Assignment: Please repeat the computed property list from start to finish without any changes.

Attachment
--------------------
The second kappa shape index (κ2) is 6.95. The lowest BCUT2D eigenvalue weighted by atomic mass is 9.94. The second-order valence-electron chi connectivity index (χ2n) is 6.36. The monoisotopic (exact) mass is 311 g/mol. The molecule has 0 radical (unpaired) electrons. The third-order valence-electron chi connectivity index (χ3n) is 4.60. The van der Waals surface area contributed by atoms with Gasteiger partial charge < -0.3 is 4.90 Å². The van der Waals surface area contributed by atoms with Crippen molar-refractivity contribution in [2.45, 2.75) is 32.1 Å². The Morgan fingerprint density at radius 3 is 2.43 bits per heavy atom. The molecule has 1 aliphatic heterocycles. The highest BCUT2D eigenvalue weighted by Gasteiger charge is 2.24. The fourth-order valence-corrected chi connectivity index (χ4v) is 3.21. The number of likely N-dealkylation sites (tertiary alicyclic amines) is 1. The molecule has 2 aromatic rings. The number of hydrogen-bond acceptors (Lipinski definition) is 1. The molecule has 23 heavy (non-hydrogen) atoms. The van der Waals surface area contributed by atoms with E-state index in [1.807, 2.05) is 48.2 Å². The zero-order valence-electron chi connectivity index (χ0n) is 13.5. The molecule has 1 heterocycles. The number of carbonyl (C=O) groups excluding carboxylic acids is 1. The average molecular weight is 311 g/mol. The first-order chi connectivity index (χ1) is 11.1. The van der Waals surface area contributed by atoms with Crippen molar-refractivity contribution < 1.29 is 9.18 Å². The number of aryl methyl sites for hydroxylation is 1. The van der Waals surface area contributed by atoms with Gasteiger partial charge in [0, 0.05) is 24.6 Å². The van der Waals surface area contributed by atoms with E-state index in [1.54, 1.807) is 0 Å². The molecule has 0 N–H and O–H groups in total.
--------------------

The second kappa shape index (κ2) is 6.95. The lowest BCUT2D eigenvalue weighted by atomic mass is 9.94. The second-order valence-electron chi connectivity index (χ2n) is 6.36. The monoisotopic (exact) mass is 311 g/mol. The molecule has 0 radical (unpaired) electrons. The third-order valence-electron chi connectivity index (χ3n) is 4.60. The van der Waals surface area contributed by atoms with Gasteiger partial charge < -0.3 is 4.90 Å². The van der Waals surface area contributed by atoms with Crippen molar-refractivity contribution in [2.45, 2.75) is 32.1 Å². The Morgan fingerprint density at radius 3 is 2.43 bits per heavy atom. The molecule has 1 aliphatic heterocycles. The highest BCUT2D eigenvalue weighted by Gasteiger charge is 2.24. The fourth-order valence-corrected chi connectivity index (χ4v) is 3.21. The number of likely N-dealkylation sites (tertiary alicyclic amines) is 1. The molecule has 2 aromatic rings. The number of hydrogen-bond acceptors (Lipinski definition) is 1. The molecule has 23 heavy (non-hydrogen) atoms. The van der Waals surface area contributed by atoms with E-state index in [1.807, 2.05) is 48.2 Å². The zero-order valence-electron chi connectivity index (χ0n) is 13.5. The molecule has 1 heterocycles. The number of carbonyl (C=O) groups excluding carboxylic acids is 1. The average molecular weight is 311 g/mol. The first-order chi connectivity index (χ1) is 11.1. The van der Waals surface area contributed by atoms with Crippen molar-refractivity contribution < 1.29 is 9.18 Å². The number of aryl methyl sites for hydroxylation is 1. The van der Waals surface area contributed by atoms with Gasteiger partial charge in [0, 0.05) is 24.6 Å². The van der Waals surface area contributed by atoms with E-state index in [1.54, 1.807) is 0 Å². The molecule has 0 N–H and O–H groups in total.